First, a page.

- Heads of four of the biggest hospitals in Detroit signed a joint letter to the Detroit Free Press, arguing the city’s lack of transit options creates a public health risk.
- The letter said if communities are not connected, patients are prevented from accessing regular healthcare. “Affordable and accessible transit boosts public health by making communities more walkable, providing greater ability to access health services and quality food,” they wrote.
- John Fox, President and CEO of Beaumont Health; Jean Meyer, Chief Operating Officer, Ascension Michigan; Dr. Anthony J. Tedeschi, CEO of Detroit Medical Center; and Wright L. Lassiter III, President and CEO of Henry Ford Health System signed the letter, which ran earlier this week in the newspaper.
This letter is the latest published in the Detroit Free Press to make the case for the city to improve its transit. In mid-April, 23 business leaders signed a similar letter urging the region’s political leaders to move quickly on a transit plan for the region. Wayne County Executive Warren Evans has proposed a 20-year, $5.4 billion regional transit plan, but the lack of a clear strategy has roiled locals and played a role in the city not making the shortlist for Amazon’s HQ2.
Unlike the previous letter, this latest piece argues that the lack of transit means the elderly, children and those living on low incomes suffer the most, as they are less able to go to appointments and fill prescriptions. In doing so, healthcare is delayed, which can result in more emergency room visits and calls to 911 for an ambulance. “But most importantly, we are care providers whose patients suffer because our region has yet to come together in support of a regional transit system,” the four wrote. “We are committed to changing that in 2018.”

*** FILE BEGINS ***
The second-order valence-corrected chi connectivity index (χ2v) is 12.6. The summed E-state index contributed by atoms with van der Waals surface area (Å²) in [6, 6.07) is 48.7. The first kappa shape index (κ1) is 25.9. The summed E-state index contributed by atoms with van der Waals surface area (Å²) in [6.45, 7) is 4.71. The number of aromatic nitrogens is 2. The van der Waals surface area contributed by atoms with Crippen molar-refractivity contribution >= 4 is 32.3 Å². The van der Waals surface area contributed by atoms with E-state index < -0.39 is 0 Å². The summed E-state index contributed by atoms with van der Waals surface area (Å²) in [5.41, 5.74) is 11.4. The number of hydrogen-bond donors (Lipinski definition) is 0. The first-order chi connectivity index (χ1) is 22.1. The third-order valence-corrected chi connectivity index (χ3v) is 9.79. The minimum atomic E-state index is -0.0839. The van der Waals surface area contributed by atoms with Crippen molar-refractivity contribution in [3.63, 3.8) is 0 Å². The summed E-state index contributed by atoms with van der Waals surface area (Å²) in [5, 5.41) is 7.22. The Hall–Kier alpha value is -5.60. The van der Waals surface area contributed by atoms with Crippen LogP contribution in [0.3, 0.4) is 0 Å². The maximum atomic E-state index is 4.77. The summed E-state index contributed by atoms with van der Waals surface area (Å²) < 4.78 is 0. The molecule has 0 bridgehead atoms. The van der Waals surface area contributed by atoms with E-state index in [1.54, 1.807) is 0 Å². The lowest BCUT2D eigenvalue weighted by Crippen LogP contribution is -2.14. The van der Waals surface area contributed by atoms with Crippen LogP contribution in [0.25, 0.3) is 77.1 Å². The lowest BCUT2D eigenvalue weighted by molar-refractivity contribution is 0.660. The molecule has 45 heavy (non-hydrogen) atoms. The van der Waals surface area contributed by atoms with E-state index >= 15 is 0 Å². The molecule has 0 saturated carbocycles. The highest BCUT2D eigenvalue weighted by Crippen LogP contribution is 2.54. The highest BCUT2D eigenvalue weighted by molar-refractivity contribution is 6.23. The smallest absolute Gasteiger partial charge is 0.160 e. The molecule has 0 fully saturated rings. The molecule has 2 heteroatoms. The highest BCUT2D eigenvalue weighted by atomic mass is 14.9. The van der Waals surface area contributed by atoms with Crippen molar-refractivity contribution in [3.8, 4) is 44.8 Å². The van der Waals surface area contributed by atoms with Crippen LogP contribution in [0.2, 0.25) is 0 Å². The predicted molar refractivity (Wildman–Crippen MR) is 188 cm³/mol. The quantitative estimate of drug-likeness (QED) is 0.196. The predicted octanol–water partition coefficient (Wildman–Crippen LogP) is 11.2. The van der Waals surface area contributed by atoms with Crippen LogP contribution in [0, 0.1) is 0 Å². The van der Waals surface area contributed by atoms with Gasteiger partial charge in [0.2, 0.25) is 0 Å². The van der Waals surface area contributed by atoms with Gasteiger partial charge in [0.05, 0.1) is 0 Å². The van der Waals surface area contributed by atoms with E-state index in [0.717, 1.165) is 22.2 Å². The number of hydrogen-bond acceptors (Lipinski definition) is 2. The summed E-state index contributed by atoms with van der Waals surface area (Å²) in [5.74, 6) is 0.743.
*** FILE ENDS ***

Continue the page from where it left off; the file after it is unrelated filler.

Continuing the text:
The four argue transit also makes communities more walkable as well as making health services and quality food more accessible, which in turn also boosts public health. More and more cities are investing in transit, and doing so in an environmentally-friendly way, including in the likes of San Diego, CA, Toronto and Los Angeles. This is with a hope of reducing carbon emissions, which in turn can improve people’s quality of life and their health.
While Uber has launched a healthcare-related platform to give patients rides, the pressure is mounting on Detroit and the surrounding counties to come up with a plan for the region’s transit, as more and more people make the case and explore different reasons for why it makes sense. The political will and the money to fund any project will need to exist, but there is broad public support for Detroit to advance a plan that works.